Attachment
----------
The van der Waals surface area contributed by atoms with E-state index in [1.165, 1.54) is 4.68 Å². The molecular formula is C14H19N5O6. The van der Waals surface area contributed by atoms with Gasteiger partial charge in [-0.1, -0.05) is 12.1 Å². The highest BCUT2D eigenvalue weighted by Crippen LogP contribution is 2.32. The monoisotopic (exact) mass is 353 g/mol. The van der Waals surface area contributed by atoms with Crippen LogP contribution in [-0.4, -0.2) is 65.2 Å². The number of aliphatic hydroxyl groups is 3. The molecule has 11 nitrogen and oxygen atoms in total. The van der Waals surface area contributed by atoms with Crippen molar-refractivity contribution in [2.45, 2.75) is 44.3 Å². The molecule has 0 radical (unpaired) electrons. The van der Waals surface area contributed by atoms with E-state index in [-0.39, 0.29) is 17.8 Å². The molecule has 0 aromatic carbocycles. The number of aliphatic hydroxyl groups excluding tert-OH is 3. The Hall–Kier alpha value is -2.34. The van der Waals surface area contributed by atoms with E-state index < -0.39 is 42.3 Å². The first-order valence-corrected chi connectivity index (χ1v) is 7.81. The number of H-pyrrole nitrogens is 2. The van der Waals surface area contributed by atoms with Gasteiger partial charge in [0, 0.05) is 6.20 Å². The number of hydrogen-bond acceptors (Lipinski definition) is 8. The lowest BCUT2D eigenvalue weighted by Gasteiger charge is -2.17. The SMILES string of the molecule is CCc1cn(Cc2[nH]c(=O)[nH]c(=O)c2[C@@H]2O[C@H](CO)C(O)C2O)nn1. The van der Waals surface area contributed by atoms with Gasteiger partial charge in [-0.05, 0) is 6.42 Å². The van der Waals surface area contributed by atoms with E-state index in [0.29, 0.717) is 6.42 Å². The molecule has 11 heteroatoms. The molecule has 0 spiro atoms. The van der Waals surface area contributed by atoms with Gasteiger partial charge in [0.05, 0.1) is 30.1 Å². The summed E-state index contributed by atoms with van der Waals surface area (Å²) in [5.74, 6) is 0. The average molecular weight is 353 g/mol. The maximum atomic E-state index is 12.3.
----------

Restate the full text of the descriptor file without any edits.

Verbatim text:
The van der Waals surface area contributed by atoms with E-state index in [1.165, 1.54) is 4.68 Å². The molecular formula is C14H19N5O6. The van der Waals surface area contributed by atoms with Gasteiger partial charge in [-0.1, -0.05) is 12.1 Å². The highest BCUT2D eigenvalue weighted by Crippen LogP contribution is 2.32. The monoisotopic (exact) mass is 353 g/mol. The van der Waals surface area contributed by atoms with Crippen LogP contribution in [-0.4, -0.2) is 65.2 Å². The number of aliphatic hydroxyl groups is 3. The molecule has 11 nitrogen and oxygen atoms in total. The van der Waals surface area contributed by atoms with Crippen molar-refractivity contribution in [2.45, 2.75) is 44.3 Å². The molecule has 0 radical (unpaired) electrons. The van der Waals surface area contributed by atoms with E-state index in [-0.39, 0.29) is 17.8 Å². The molecule has 0 aromatic carbocycles. The number of aliphatic hydroxyl groups excluding tert-OH is 3. The Hall–Kier alpha value is -2.34. The van der Waals surface area contributed by atoms with E-state index < -0.39 is 42.3 Å². The first-order valence-corrected chi connectivity index (χ1v) is 7.81. The number of H-pyrrole nitrogens is 2. The van der Waals surface area contributed by atoms with Gasteiger partial charge in [0, 0.05) is 6.20 Å². The number of hydrogen-bond acceptors (Lipinski definition) is 8. The lowest BCUT2D eigenvalue weighted by Gasteiger charge is -2.17. The SMILES string of the molecule is CCc1cn(Cc2[nH]c(=O)[nH]c(=O)c2[C@@H]2O[C@H](CO)C(O)C2O)nn1. The van der Waals surface area contributed by atoms with Gasteiger partial charge in [-0.05, 0) is 6.42 Å². The van der Waals surface area contributed by atoms with E-state index in [0.29, 0.717) is 6.42 Å². The molecule has 11 heteroatoms. The molecule has 0 spiro atoms. The van der Waals surface area contributed by atoms with Gasteiger partial charge in [0.05, 0.1) is 30.1 Å². The summed E-state index contributed by atoms with van der Waals surface area (Å²) in [5.74, 6) is 0. The average molecular weight is 353 g/mol. The maximum atomic E-state index is 12.3.